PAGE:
Tips for Avoiding the Crowd while Visiting the Vatican

The top of the Vatican at night.


The Vatican City is actually the smallest country in the world, measuring 109 acres with a population of less than 1,000 people. Even though it’s located in the middle of Rome, it has its own post office, banking system, coins, stamps and passports. In addition to providing personal security for the Pope, the Swiss guard is the country’s military force. The basilica was built over St. Peter’s grave in the 4th Century, but the sovereign nation was only established in 1929 and is now a UNESCO World Heritage Site.

The Vatican museums stretch for over 9 miles and it would take you about 4 years to see every painting, even if you only stopped for a minute to look at each one. The sheer volume of priceless art contained within these chambers makes this a must-see destination for over 5 million people a year. If you visit on any day in summer, you can expect to be joined by about 20,000 others. Here are a few tips for getting the most out of your time at the Vatican and making the day a little less hectic.

  • The Vatican is closed on most Sundays and several other days throughout the year. You won’t be allowed in after 4:00 pm and the museums close two hours later.
  • You can combine a visit to St. Peter’s Basilica and the Vatican museums in a day, but you need to factor in a lot of time for waiting in line. If you are trying to see both, start with the museums as you can cut across to the Basilica and avoid another long queue. There’s a passageway that links the two right after you exit the Sistine Chapel. It’s only supposed to be used by tour groups, but the Swiss guard will usually just let you through.
  • Plan to visit in the afternoon. Coaches start dropping loads of tourists when the museums open at 9:00 am and by mid-morning the queue will stretch around the square. It’s shorter later in the day but you should still expect to wait at least 45 minutes and up to two hours in summer.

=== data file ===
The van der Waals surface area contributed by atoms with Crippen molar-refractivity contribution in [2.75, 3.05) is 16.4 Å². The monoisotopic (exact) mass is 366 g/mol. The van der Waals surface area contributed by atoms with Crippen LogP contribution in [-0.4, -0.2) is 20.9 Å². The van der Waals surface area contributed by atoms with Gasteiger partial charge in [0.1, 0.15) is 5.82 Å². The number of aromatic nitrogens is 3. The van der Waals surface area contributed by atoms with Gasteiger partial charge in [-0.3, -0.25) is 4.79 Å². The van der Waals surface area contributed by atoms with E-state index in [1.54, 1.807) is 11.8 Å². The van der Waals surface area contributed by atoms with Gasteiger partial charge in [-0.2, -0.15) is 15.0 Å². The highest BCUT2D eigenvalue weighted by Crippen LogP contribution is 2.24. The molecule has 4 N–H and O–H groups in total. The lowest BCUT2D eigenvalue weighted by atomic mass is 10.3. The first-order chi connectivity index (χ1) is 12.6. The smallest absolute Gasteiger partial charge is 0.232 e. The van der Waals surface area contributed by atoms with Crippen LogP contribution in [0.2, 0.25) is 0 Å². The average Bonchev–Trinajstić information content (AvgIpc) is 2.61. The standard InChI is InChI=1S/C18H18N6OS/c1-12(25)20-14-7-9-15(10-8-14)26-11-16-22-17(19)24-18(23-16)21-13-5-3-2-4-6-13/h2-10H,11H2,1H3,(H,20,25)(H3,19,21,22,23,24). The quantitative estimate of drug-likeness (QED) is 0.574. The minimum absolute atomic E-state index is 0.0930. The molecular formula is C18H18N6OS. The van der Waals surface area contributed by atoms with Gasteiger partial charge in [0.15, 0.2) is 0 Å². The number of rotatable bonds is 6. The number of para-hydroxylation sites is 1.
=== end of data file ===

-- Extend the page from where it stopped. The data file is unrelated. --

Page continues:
• Avoid visiting on a Wednesday because the Pope is usually holding a public audience that day, meaning tons more people show up. On the last Sunday of every month, the museums are free and only open for limited hours. You won’t have much time to see anything, even if you do manage to get in. Tuesdays and Thursdays are your best bet.
  • Another way to skip the queue is to book a tour of the Vatican gardens. They’re incredibly beautiful, uncrowded, and include fast-track tickets to the museums.
  • If you’re short of time, consider a fast-track ticket. You’ll get in through a reserved entrance and jump the queue, but they don’t come cheap.
  • Both the museums and Basilica enforce a strict dress code. No shorts or bare shoulders. For women, all dresses and skirts must fall below the knee. If it’s a really hot day, you can dress down when you’re waiting but be sure to bring something to cover up once you get to security.
  • You can carry a small bag with you through security but will have to leave larger items in the cloakroom. They’ll also be checking for anything sharp that could potentially damage the artwork so make sure you don’t have a pocket knife buried somewhere in your gear.
  • Entry to St. Peter’s Basilica is free but you’ll still have to wait in a long line to get through security. Inside, you’ll have to pay if you want to climb the dome or see the treasury. Don’t attempt the dome if you suffer from vertigo or claustrophobia! Be sure to tour the crypt but do that last as you’ll find yourself outside again when you exit the grottoes.
  • Peter isn’t buried beneath the Basilica. His tomb is said to be at the Vatican Necropolis, which only accepts 250 visitors a day, so you’ll have to book a tour a long time in advance.

The bottom line on visiting Vatican City is that you’re in for a long day that’s going to involve a lot of waiting and huge crowds. The best way to enjoy it is simply to know what’s coming and roll with it. Give yourself lots of time and shell out for a tour if you don’t want to wait in the queues. The Vatican is Rome’s most popular tourist destination. With the world’s largest private art collection on display, it’s not hard to see why -  and your patience is definitely going to be well rewarded once you’re in.